My MUST HAVE applications include HanDBase, PalmReader, eWallet and CineScout…and all of them are available on either platform.

    The one program I can’t replace just happens to be a “girly” one. 😉

    Judie :0)

  11. “girly” one indead. I need to go work on my car or fix somthing in my house make me feel like a man again after reading this!!:p

  12. I think in term of software catalog, Palm’s strength right now is personal data management and educational. There are a lot of those little apps which functionality only Palm has.

    PPC has more and far better ‘geek’ toys (encryption, sniffer, strong calculator, networking tool, graphical games, etc.) and of course more bad wallpaper than Jamaica got fruits. (with apology to Beastie boys)

  13. you are right alot of software is changing and crossing platforms.This is great for both PPC and Palm but Palm still has the lead as far as cost of software is concerned.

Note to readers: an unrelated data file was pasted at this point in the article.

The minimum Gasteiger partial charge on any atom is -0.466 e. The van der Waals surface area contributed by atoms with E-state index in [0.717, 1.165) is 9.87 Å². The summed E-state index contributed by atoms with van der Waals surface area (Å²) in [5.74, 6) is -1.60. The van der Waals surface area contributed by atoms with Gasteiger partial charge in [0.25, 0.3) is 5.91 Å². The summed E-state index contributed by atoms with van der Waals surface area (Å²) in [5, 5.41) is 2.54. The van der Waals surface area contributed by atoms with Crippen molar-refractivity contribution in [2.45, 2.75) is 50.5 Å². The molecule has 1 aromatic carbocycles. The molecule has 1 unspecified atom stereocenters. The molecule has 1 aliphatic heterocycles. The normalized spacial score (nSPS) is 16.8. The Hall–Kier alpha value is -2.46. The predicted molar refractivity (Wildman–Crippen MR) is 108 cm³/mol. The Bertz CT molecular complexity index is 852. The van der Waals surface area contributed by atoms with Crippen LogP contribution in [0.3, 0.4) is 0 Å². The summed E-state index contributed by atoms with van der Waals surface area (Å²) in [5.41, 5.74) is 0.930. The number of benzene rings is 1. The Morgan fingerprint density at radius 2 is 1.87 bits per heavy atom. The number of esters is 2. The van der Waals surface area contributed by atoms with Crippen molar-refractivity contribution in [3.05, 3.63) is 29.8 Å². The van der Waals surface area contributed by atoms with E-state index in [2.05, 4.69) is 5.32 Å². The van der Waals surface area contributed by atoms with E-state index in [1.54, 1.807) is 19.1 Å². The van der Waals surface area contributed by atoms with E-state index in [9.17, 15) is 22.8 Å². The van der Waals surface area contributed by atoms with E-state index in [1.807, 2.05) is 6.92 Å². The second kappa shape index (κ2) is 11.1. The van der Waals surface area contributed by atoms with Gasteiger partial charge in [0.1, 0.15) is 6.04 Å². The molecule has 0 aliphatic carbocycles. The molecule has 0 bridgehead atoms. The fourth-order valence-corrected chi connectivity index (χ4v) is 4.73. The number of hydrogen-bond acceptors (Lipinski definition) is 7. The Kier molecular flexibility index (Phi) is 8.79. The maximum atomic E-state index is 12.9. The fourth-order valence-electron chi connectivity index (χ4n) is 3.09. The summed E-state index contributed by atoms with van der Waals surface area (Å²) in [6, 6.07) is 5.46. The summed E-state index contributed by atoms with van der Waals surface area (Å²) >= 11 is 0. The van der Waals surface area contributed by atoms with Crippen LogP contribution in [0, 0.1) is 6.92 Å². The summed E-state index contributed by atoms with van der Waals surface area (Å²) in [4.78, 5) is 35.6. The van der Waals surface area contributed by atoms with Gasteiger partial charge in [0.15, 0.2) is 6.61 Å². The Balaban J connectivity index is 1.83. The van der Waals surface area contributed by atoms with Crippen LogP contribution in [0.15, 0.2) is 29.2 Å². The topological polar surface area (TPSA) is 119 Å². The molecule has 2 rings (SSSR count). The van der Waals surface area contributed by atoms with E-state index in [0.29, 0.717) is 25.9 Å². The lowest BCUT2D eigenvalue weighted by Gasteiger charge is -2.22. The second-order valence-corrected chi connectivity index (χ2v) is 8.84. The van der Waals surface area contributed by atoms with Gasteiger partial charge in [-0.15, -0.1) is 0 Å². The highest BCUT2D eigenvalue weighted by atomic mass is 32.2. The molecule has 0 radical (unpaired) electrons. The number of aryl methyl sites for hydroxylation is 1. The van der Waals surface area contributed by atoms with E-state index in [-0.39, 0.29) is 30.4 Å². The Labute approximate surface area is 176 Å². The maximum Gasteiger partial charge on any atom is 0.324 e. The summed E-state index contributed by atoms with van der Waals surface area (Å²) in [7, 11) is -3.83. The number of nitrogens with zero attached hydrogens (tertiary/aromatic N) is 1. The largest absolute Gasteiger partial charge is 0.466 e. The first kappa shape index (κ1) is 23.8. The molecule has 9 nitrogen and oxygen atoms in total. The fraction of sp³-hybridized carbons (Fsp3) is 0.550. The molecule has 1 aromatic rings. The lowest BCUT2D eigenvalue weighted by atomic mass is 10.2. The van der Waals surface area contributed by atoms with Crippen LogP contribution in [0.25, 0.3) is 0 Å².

14. I am finding that I’m using a program called Slap on my palm and it is becoming one of the apps I can’t live without. Basically it has a memo like interface and you can quickly enter info on the fly then *post* it to datebook, phonebook, memopad or to do’s. I find this great because I can enter the name and phone # etc all at once and the program is smart enough to put the entries into the correct fields when I hit the phonebook button to transfer it there. I would really like to find something similar for PPC. Does anyone know of a program like this?

Leave a Comment

Your email address will not be published. Required fields are marked *